“The three companies — particularly Amazon — are known for their ability to disrupt industries. But in health care, they aren’t up against an old-school industry fallen behind the times; they’re facing powerful monopolies or near-monopolies brimming with technology of their own,” according to the report.

To view the full opinion piece, click here.




PwC Strategy: 12 plays for disruptors in healthcare

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We see three classes of potential plays for a consortium of companies that band together, ranging from the least disruptive (and quickest to implement) to the most disruptive (with the longest time to implement).

In early February, Amazon, JPMorgan Chase, and Berkshire Hathaway announced a partnership to tackle rising healthcare costs for their U.S. employees.

The announcement, which didn’t do much beyond outlining the formation of the partnership, is a sign of the times. The details of the Amazon–JPMorgan Chase–Berkshire Hathaway plan, which, notably, does not involve a health industry incumbent, have yet to be fully revealed. Although the three companies have a substantial number of U.S. employees — 1.1 million between them — they are not aiming to produce value via scale. The consortium’s stated goal is to help improve health costs via technology, and to create value by providing greater transparency and competition, reallocating risk, and eliminating waste and intermediaries.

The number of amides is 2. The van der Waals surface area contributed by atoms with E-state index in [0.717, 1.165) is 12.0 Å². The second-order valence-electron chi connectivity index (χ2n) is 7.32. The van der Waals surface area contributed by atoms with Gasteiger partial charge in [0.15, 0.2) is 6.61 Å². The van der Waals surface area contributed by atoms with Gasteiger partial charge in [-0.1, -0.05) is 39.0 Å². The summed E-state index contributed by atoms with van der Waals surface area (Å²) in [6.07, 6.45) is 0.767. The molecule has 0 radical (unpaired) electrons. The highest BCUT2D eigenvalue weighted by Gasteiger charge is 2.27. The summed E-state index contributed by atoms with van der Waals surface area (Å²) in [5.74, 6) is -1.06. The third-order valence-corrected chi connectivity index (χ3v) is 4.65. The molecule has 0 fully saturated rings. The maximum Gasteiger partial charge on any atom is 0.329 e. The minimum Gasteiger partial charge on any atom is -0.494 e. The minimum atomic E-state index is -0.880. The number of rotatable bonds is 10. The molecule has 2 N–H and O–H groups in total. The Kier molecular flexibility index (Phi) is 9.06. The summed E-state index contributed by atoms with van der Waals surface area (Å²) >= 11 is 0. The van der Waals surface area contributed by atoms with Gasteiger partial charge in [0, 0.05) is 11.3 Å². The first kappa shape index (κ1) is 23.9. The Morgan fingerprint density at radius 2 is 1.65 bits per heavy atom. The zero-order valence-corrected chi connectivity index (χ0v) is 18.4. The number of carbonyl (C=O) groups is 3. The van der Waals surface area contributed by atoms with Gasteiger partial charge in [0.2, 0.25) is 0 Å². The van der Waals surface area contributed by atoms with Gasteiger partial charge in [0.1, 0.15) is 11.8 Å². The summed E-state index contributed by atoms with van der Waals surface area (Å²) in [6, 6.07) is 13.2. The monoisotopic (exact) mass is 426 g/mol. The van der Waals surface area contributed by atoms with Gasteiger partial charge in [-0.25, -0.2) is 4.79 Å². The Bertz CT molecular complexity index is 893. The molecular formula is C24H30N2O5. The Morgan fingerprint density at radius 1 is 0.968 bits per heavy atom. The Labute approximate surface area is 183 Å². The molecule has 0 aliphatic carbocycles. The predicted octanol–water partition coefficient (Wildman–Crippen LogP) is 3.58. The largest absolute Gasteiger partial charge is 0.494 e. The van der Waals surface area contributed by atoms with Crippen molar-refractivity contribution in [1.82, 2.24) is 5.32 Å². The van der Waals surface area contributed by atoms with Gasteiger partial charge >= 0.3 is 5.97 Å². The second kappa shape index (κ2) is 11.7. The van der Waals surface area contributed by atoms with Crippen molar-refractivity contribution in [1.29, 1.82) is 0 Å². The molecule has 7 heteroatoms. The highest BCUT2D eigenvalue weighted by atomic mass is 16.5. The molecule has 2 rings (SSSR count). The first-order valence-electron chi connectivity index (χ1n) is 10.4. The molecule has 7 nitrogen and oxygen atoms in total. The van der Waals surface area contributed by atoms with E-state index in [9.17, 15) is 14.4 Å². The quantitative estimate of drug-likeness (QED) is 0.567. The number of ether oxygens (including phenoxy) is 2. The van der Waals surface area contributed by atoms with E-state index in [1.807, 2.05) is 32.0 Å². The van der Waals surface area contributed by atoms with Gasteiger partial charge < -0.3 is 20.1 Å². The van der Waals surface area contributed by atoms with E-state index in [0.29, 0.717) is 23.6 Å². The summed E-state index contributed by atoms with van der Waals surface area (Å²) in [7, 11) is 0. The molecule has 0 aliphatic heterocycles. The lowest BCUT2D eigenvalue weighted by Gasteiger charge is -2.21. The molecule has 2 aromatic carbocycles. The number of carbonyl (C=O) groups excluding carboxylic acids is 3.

But the announcement is interesting for a few reasons. Even though it is directed at the companies’ own employees, it highlights the types of capabilities and platforms that may be needed to win in the future health marketplace. It points to the potential for new entrants to disrupt incumbents in insurance and care delivery. And it throws into relief the kinds of bold moves that resilient players can afford to make.

The Plays

A consortium between companies with complementary capabilities and scale has the potential to optimize the matching of supply and demand within healthcare via new mechanisms (i.e., exchanges), the facilitation of easier transactions (including faster, multichannel delivery), and new products (such as wellness and healthcare bundles). And as a consortium begins to target health spending successfully, it could move from lower to higher clinical complexity and from local to national marketplaces.

Accordingly, we see three classes of potential plays for a consortium of companies that band together, ranging from the least disruptive (and quickest to implement) to the most disruptive (with the longest time to implement). They are incremental innovation (testing the waters with gradual and piecemeal innovation); technology and analytics (enabling the improvement and redesign of the existing system); and radical disruption (creating new platforms, marketplaces, and ecosystems).

Incremental Innovation Plays

  1. Buy/partner with a third-party administrator. Use the buying power provided by the companies’ large number of members to buy or partner with a third-party administrator, thus removing the need for payors. The service could then be extended to other employers.